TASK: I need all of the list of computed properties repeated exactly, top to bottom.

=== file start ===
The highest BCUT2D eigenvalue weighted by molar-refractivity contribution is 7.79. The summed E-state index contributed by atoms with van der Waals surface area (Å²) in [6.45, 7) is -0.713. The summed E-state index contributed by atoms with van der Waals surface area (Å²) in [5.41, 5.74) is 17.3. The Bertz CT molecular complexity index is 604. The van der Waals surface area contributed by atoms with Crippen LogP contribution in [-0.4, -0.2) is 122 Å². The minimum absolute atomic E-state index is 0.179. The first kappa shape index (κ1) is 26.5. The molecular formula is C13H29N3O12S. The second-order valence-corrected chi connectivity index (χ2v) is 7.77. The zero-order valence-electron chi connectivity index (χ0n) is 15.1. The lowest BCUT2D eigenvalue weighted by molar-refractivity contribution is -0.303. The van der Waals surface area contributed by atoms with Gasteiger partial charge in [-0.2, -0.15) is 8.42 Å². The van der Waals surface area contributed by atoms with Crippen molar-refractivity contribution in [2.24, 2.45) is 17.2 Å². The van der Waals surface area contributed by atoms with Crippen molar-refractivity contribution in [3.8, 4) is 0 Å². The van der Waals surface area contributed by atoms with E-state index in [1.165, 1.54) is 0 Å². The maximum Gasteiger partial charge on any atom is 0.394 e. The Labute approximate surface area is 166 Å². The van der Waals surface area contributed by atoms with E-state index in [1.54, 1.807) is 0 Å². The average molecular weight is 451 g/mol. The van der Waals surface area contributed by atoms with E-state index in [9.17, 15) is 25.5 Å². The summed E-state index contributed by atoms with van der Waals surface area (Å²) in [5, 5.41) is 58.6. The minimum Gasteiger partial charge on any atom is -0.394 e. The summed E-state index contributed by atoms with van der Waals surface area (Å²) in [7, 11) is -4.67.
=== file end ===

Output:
The highest BCUT2D eigenvalue weighted by molar-refractivity contribution is 7.79. The summed E-state index contributed by atoms with van der Waals surface area (Å²) in [6.45, 7) is -0.713. The summed E-state index contributed by atoms with van der Waals surface area (Å²) in [5.41, 5.74) is 17.3. The Bertz CT molecular complexity index is 604. The van der Waals surface area contributed by atoms with Crippen LogP contribution in [-0.4, -0.2) is 122 Å². The minimum absolute atomic E-state index is 0.179. The first kappa shape index (κ1) is 26.5. The molecular formula is C13H29N3O12S. The second-order valence-corrected chi connectivity index (χ2v) is 7.77. The zero-order valence-electron chi connectivity index (χ0n) is 15.1. The lowest BCUT2D eigenvalue weighted by molar-refractivity contribution is -0.303. The van der Waals surface area contributed by atoms with Gasteiger partial charge in [-0.2, -0.15) is 8.42 Å². The van der Waals surface area contributed by atoms with Crippen molar-refractivity contribution in [2.24, 2.45) is 17.2 Å². The van der Waals surface area contributed by atoms with Crippen molar-refractivity contribution in [3.8, 4) is 0 Å². The van der Waals surface area contributed by atoms with E-state index in [1.165, 1.54) is 0 Å². The maximum Gasteiger partial charge on any atom is 0.394 e. The Labute approximate surface area is 166 Å². The van der Waals surface area contributed by atoms with E-state index in [1.54, 1.807) is 0 Å². The average molecular weight is 451 g/mol. The van der Waals surface area contributed by atoms with E-state index in [9.17, 15) is 25.5 Å². The summed E-state index contributed by atoms with van der Waals surface area (Å²) in [5, 5.41) is 58.6. The minimum Gasteiger partial charge on any atom is -0.394 e. The summed E-state index contributed by atoms with van der Waals surface area (Å²) in [7, 11) is -4.67.